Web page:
– Laura Kershaw 

This culture might be contributing to women leaving the industry. Women in technology and engineering positions declined from 16.5% in 2022 to 15.7% in 2023, meaning a decrease of 38,000 women. Adding to the under-representation that’s gripping the sector.  

What are the opportunities for women in engineering? 

Engineering is a vast and ever-evolving industry, with an array of professional and personal development opportunities. We asked the Laura’s what inspired them to join: 

I have always loved knowing how things worked, usually by taking them apart and putting them back together again. I also had some male relatives that were in engineering.

– Laura Shrieves

Growing up, I had no awareness of engineering or the automotive industry. Watching three middle-aged men presenting on Top Gear, it never crossed my mind as a potential career since I saw no female representation in that space. At the age of 22, I discovered my love for motor vehicles on the set of Mission Impossible 8, where I worked in the special effects department. This experience sparked my interest, and I began restoring classic cars and motorbikes in my parents’ garage as a hobby.

– Laura Kershaw 

Many industries have taken huge leaps in representation. Unfortunately, there are no newer statistics for this. But here are the industries that had the greatest progress between 2010 – 2021

  • Rubber process operative (from 12.5% to 32.2%
  • Production managers and directors in mining and energy (from 8.5% to 19.6%
  • Electrical engineers (from 1.1% to 12.7%
  • Production and Process engineers (from 7.7% to 19.6%

The Women’s Engineering Society has several opportunities to support those looking to get into the industry. From Student conferences, Mentor programs, and even support for employers looking to retain their workforces.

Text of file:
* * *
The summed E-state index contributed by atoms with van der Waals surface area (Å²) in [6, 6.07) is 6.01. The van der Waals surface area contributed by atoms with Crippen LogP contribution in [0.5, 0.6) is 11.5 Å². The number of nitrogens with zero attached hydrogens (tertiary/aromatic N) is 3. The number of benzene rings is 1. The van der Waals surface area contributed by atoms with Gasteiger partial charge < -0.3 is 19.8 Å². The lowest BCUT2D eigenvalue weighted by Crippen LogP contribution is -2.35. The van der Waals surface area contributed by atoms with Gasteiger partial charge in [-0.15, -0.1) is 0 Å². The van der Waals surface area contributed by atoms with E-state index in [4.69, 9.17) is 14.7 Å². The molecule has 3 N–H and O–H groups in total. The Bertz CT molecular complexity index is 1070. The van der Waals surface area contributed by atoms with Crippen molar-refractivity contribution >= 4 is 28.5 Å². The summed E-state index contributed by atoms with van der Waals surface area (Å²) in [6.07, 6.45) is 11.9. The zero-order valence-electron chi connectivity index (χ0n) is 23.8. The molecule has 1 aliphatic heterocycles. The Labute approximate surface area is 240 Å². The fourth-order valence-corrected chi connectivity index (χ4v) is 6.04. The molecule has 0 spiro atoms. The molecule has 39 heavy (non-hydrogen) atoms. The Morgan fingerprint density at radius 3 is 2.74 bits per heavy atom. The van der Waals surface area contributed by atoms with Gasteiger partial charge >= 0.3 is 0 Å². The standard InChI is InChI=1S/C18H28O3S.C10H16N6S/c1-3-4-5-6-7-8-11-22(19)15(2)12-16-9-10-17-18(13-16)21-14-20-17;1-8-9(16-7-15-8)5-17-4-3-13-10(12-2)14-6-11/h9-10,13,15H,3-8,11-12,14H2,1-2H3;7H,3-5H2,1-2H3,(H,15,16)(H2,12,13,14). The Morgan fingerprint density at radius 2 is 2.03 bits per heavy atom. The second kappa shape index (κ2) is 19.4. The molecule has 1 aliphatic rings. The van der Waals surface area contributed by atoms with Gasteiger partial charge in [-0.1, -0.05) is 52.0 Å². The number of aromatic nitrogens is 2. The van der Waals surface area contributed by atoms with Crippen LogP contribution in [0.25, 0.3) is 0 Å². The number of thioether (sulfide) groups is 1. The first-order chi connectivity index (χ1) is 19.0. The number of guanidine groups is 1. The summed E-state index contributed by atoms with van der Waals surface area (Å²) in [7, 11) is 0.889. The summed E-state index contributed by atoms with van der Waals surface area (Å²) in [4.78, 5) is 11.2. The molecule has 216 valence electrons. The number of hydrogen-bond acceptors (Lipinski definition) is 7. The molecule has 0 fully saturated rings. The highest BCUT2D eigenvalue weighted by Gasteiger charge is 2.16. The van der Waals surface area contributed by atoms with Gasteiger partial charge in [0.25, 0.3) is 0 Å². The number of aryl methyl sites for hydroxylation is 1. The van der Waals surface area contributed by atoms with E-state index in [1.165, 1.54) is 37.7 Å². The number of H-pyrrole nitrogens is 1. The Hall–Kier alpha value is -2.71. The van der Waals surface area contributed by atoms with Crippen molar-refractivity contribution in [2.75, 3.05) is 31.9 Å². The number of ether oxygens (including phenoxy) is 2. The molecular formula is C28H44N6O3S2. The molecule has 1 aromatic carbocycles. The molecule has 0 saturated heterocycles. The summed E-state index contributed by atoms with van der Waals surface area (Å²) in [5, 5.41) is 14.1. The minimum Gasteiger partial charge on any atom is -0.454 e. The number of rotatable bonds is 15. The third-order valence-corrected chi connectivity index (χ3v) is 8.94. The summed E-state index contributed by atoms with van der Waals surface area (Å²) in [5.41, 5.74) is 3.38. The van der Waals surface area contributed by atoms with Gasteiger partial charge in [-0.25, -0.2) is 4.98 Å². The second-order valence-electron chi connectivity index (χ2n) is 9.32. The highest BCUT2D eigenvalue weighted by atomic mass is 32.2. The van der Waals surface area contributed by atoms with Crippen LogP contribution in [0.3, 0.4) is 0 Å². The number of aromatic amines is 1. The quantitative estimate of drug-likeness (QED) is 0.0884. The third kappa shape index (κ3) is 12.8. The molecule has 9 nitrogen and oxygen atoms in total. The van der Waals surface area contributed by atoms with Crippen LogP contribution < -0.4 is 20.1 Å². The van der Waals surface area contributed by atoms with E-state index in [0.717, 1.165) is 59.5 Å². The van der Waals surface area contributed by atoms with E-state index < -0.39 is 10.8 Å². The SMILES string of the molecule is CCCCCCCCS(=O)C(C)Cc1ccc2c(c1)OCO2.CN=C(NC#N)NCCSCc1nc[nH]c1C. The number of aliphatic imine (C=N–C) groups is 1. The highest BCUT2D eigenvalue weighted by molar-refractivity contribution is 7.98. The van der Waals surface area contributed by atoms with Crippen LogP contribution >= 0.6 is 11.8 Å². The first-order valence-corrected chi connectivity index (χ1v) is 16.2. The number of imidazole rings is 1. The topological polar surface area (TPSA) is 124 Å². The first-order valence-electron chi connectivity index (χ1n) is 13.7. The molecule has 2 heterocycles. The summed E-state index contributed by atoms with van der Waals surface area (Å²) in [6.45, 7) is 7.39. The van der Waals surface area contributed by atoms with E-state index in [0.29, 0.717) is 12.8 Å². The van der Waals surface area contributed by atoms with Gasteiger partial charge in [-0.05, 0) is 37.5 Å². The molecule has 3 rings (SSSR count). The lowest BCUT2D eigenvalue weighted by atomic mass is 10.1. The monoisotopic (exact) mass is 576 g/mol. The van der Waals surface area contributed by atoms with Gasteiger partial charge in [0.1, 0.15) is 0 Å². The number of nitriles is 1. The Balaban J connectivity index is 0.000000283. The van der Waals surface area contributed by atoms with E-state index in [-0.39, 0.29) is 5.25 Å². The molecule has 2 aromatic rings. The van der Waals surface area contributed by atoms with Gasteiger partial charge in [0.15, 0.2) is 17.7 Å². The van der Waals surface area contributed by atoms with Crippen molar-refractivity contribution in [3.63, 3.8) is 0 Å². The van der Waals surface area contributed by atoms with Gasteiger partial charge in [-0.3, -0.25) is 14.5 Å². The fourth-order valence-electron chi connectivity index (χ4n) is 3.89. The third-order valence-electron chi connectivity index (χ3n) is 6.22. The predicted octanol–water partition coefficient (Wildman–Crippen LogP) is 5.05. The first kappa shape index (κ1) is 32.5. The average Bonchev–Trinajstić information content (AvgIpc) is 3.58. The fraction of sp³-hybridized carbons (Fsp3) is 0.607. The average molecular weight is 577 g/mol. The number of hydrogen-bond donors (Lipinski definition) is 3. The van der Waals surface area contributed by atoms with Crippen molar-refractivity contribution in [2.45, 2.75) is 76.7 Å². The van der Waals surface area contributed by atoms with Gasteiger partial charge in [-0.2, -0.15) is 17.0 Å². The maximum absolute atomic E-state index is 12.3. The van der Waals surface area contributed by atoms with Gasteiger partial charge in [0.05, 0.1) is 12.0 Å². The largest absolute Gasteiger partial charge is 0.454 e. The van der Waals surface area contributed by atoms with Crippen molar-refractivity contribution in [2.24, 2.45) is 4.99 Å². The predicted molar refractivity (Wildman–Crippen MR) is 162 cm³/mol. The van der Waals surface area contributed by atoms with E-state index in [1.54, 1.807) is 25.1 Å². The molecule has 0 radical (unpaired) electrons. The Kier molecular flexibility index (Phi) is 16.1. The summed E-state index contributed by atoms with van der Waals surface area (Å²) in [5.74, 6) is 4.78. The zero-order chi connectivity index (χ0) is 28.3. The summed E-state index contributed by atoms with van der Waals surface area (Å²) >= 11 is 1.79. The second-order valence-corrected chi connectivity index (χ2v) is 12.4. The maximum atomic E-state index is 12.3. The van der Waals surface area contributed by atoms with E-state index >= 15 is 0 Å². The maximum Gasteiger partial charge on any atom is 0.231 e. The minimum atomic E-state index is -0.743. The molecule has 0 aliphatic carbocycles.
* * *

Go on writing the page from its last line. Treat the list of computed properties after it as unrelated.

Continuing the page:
Here at Stirling Warrington, we are eager to represent Women within the Engineering industry. If you are looking for a role and would like support, get in touch. And feel free to check out our current vacancies. 

How can we get more women in engineering? 

In summary, it’s a hard situation and many feel that it’s an uphill battle. A third of STEM employees claim that advancement has not been attained in addressing discrimination based on gender within the workplace. And less than half (48%) agree that gender diversity is attainable in these occupations. 

We think there’s so much we can do to help improve diversity in the sector. From awareness to retention. In fact, we’ve created another blog detailing how we can get more women in engineering- so check that out. 

Laura Shrieves 

Laura was a systems engineer, and has over 18 years of experience in the industry. Currently, Laura is a Member of the Board of Trustees for the Women’s Engineering Society and is the VP of Engineering for Ultra Maritime. She has a passion for the creation and development of strong engineering leadership teams with a focus on diversity. 

Laura Kershaw 

Laura has been an advocate for women in engineering for years, with being a STEM Ambassadors, Co-Chair of Young Members, The Chair of the WES Apprentice Board. She’s currently an apprentice powertrain systems development technician and gained her love of engineering through the films industry.